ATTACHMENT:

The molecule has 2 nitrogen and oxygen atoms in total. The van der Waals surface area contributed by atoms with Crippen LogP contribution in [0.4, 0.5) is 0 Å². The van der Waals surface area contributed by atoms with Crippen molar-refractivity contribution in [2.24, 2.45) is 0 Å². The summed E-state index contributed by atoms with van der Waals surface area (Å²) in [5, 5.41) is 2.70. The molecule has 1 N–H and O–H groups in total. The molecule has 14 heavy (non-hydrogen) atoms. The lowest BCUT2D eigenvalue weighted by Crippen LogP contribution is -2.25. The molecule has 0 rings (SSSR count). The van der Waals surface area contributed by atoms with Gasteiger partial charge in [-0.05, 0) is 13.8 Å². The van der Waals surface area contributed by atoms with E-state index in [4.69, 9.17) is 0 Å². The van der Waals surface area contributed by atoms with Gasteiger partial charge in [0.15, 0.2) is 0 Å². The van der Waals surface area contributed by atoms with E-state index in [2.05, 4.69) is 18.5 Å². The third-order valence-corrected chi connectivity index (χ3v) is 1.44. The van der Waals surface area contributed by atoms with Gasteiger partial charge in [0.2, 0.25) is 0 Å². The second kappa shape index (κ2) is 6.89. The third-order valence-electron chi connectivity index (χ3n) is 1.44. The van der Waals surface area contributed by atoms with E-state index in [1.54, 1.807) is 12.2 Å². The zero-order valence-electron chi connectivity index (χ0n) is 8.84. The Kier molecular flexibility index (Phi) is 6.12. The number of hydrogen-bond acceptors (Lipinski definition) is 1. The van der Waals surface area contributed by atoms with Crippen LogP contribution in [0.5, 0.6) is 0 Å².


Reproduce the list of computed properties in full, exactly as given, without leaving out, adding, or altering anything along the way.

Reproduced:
The molecule has 2 nitrogen and oxygen atoms in total. The van der Waals surface area contributed by atoms with Crippen LogP contribution in [0.4, 0.5) is 0 Å². The van der Waals surface area contributed by atoms with Crippen molar-refractivity contribution in [2.24, 2.45) is 0 Å². The summed E-state index contributed by atoms with van der Waals surface area (Å²) in [5, 5.41) is 2.70. The molecule has 1 N–H and O–H groups in total. The molecule has 14 heavy (non-hydrogen) atoms. The lowest BCUT2D eigenvalue weighted by Crippen LogP contribution is -2.25. The molecule has 0 rings (SSSR count). The van der Waals surface area contributed by atoms with Gasteiger partial charge in [-0.05, 0) is 13.8 Å². The van der Waals surface area contributed by atoms with E-state index in [4.69, 9.17) is 0 Å². The van der Waals surface area contributed by atoms with Gasteiger partial charge in [0.15, 0.2) is 0 Å². The van der Waals surface area contributed by atoms with E-state index in [2.05, 4.69) is 18.5 Å². The third-order valence-corrected chi connectivity index (χ3v) is 1.44. The van der Waals surface area contributed by atoms with Gasteiger partial charge in [0.2, 0.25) is 0 Å². The second kappa shape index (κ2) is 6.89. The third-order valence-electron chi connectivity index (χ3n) is 1.44. The van der Waals surface area contributed by atoms with E-state index in [1.54, 1.807) is 12.2 Å². The zero-order valence-electron chi connectivity index (χ0n) is 8.84. The Kier molecular flexibility index (Phi) is 6.12. The number of hydrogen-bond acceptors (Lipinski definition) is 1. The van der Waals surface area contributed by atoms with Crippen LogP contribution in [0.5, 0.6) is 0 Å².